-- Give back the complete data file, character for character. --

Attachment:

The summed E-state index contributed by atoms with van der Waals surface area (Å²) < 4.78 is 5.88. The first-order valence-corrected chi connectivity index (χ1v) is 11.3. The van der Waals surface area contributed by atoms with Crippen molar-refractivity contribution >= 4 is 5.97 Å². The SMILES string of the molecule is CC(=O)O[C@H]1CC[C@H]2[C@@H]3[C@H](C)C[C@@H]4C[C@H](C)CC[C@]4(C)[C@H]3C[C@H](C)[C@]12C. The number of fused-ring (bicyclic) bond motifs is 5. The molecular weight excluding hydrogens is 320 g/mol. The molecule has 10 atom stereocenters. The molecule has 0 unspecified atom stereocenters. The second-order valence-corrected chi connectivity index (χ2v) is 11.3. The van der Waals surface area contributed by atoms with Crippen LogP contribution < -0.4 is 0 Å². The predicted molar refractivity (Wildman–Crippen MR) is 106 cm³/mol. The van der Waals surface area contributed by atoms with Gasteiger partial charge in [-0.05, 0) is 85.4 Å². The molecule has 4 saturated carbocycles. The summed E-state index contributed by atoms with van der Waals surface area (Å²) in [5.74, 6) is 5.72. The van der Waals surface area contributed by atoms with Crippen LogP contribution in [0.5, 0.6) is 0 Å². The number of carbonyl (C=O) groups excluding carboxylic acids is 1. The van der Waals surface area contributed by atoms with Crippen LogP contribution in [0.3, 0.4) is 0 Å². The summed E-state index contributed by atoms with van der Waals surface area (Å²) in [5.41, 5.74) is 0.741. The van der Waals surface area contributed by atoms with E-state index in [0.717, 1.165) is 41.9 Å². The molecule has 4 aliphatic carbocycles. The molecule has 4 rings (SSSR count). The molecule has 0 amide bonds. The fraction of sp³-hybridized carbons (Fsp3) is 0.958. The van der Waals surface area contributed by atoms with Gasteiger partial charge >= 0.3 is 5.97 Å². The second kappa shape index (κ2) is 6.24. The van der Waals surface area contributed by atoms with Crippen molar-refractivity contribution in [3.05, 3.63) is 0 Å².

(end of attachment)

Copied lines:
The summed E-state index contributed by atoms with van der Waals surface area (Å²) < 4.78 is 5.88. The first-order valence-corrected chi connectivity index (χ1v) is 11.3. The van der Waals surface area contributed by atoms with Crippen molar-refractivity contribution >= 4 is 5.97 Å². The SMILES string of the molecule is CC(=O)O[C@H]1CC[C@H]2[C@@H]3[C@H](C)C[C@@H]4C[C@H](C)CC[C@]4(C)[C@H]3C[C@H](C)[C@]12C. The number of fused-ring (bicyclic) bond motifs is 5. The molecular weight excluding hydrogens is 320 g/mol. The molecule has 10 atom stereocenters. The molecule has 0 unspecified atom stereocenters. The second-order valence-corrected chi connectivity index (χ2v) is 11.3. The van der Waals surface area contributed by atoms with Crippen LogP contribution < -0.4 is 0 Å². The predicted molar refractivity (Wildman–Crippen MR) is 106 cm³/mol. The van der Waals surface area contributed by atoms with Gasteiger partial charge in [-0.05, 0) is 85.4 Å². The molecule has 4 saturated carbocycles. The summed E-state index contributed by atoms with van der Waals surface area (Å²) in [5.74, 6) is 5.72. The van der Waals surface area contributed by atoms with Crippen LogP contribution in [0.5, 0.6) is 0 Å². The number of carbonyl (C=O) groups excluding carboxylic acids is 1. The van der Waals surface area contributed by atoms with Crippen LogP contribution in [0.3, 0.4) is 0 Å². The summed E-state index contributed by atoms with van der Waals surface area (Å²) in [5.41, 5.74) is 0.741. The van der Waals surface area contributed by atoms with E-state index in [0.717, 1.165) is 41.9 Å². The molecule has 4 aliphatic carbocycles. The molecule has 4 rings (SSSR count). The molecule has 0 amide bonds. The fraction of sp³-hybridized carbons (Fsp3) is 0.958. The van der Waals surface area contributed by atoms with Gasteiger partial charge >= 0.3 is 5.97 Å². The second kappa shape index (κ2) is 6.24. The van der Waals surface area contributed by atoms with Crippen molar-refractivity contribution in [3.05, 3.63) is 0 Å².